Reviewing your Not-for-Profit governance arrangements? Here are 6 things you should consider


Author: Michael Coker

Service: Corporate Governance
Sector: Not-for-Profit

This article discusses six areas your Not for Profit should consider when reviewing your governance arrangements.

Do the director election procedures function well?

Have there been any controversies surrounding the election of directors to the Board? If so, these procedures should be reviewed.  The organisation’s compliance with the director retirement by rotation and election procedures in its constitution should also be checked.

Does any one group of members have more control over the composition of the board than any other group? Is this desirable?

There are several methods that not for profits can employ to allow the board or particular categories of members to have additional influence over the composition of candidates for election to the board and the board itself.

Are certain directors protected from retirement? Should they be?

If the organisation is relatively new, there may be merit in certain directors, for example, the Chair, not being subject to the retirement by rotation provisions in the Constitution.  Alternatively, where Director turnover is low, Board election procedures can be revised to encourage new directors to be elected or appointed to the board and/or directors with particular skills or experience.

What checks and balances are in place to monitor the delegation of the Board’s authority to committees?

If the Board delegates responsibility for some of its activities to committees, who is responsible for monitoring the committees’ compliance with the terms of the delegation?  Are there procedures are in place to ensure that committees do not act outside their remit?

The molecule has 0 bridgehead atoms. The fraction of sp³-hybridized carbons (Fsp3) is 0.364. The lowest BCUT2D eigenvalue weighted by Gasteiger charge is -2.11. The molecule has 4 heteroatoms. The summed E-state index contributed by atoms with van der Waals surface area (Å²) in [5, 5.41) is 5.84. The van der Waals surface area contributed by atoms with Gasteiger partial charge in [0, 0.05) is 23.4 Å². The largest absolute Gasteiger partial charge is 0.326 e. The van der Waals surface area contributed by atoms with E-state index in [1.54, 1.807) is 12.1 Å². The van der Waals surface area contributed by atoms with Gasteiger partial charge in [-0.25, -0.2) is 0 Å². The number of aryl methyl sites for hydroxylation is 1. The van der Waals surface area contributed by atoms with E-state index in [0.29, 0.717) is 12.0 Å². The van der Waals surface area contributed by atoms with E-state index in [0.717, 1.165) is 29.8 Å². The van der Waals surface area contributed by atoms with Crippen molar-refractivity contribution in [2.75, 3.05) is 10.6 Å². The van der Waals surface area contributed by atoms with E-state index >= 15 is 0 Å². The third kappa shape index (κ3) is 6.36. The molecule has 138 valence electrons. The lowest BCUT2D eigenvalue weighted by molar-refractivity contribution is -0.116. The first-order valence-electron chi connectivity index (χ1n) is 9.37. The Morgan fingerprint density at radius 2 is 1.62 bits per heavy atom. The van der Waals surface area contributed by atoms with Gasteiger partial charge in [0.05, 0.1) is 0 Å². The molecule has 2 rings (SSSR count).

When was the constitution last reviewed?

Constitutions can become outdated for a number of reasons, including that the role, objectives and activities of the organisation have changed over time, the constitution no longer reflects modern drafting techniques or that, in practice, the organisation no longer complies with the constitution.

What opportunities are there for members to have input into the direction of the organisation? Should these opportunities be expanded?

Typically members’ only input into the direction of the organisation is via the election of directors they consider best reflect their interests.  In recent years, particularly since the introduction of the National Disability Insurance Scheme, we have seen organisations expand opportunities for member input, including by the appointment of advisory boards that make recommendations to the Board for consideration.